When Jim Perkins kicks off Chevrolet's new advertising campaign in New York on Mar. 16, he'll be trying to jump-start a sputtering giant. The honcho of General Motors' largest division has watched Chevy's market share skid nearly two percentage points since 1991--a continuation of a decades-old decline. It ranks below the national average, too, in both quality and customer satisfaction, according to market researcher J.D. Power & Associates of Agoura Hills, Calif.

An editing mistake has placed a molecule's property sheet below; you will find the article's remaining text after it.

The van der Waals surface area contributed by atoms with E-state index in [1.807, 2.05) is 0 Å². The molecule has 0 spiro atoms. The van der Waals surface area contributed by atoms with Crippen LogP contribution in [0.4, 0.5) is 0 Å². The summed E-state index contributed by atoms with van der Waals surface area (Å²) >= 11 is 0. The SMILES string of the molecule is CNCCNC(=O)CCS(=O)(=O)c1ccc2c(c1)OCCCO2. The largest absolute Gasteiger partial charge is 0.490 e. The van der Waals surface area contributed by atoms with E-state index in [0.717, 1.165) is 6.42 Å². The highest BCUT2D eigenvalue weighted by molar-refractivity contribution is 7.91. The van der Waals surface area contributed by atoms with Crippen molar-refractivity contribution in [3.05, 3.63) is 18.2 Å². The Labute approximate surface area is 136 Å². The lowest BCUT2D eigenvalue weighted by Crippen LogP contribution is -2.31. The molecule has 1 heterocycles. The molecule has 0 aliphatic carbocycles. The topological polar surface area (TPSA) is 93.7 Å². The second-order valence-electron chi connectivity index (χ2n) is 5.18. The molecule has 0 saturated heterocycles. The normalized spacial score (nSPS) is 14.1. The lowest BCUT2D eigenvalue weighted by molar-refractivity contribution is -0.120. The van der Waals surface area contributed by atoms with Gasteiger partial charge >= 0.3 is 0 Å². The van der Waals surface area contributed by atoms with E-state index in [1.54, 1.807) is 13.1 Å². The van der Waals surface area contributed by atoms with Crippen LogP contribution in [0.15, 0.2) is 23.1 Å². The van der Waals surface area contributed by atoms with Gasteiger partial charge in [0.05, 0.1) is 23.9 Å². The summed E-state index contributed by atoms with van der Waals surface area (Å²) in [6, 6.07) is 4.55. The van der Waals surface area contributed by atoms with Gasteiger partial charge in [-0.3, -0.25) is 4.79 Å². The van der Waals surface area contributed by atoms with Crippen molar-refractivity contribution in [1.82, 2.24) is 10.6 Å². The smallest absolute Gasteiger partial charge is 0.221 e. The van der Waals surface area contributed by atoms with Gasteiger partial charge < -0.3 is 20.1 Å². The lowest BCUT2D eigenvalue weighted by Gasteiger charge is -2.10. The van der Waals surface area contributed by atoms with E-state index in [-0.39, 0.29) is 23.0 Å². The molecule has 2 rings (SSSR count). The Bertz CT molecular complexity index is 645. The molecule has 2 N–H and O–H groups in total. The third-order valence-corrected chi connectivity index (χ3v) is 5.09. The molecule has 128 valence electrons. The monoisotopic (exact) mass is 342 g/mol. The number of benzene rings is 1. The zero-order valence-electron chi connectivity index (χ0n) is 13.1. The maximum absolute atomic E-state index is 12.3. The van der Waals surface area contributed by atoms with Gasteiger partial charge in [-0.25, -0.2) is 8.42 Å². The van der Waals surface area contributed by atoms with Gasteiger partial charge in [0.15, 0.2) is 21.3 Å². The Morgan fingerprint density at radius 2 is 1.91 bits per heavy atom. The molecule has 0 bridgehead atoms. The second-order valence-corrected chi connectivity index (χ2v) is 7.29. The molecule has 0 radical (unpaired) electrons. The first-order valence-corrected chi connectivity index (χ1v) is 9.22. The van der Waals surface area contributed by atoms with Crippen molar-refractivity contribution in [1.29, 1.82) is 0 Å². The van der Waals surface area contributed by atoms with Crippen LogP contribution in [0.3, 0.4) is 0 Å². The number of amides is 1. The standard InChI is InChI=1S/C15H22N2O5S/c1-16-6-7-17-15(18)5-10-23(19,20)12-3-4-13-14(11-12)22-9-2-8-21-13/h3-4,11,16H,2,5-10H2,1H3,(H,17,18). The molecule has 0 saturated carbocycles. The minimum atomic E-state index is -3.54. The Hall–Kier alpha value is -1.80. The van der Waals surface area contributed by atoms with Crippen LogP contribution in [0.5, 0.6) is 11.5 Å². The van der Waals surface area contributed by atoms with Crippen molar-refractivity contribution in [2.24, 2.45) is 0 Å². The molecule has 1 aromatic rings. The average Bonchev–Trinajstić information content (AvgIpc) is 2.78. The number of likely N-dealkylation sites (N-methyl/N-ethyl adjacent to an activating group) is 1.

Chevy's fresh-faced ads will feature a new tag line--"Genuine Chevrolet"--in place of the long-running "Heartbeat of America," which was dropped last fall. They will focus on new models and pitch Chevy as a revitalized organization that takes care of its customers.
Still, Chevy's revival is far from assured. A redesigned, sporty Camaro and new S-10 pickup are selling well, and the spiffy new version of its top-selling Cavalier due this fall may do even better. But the poor-selling Lumina APV minivan and aging Corsica and Beretta compacts, for example, won't be replaced for several years. "We didn't lose leadership in a year," laments James K. Lust, president of Lust Chevrolet in Aberdeen, S.D. "And we're not going to get it back in a year."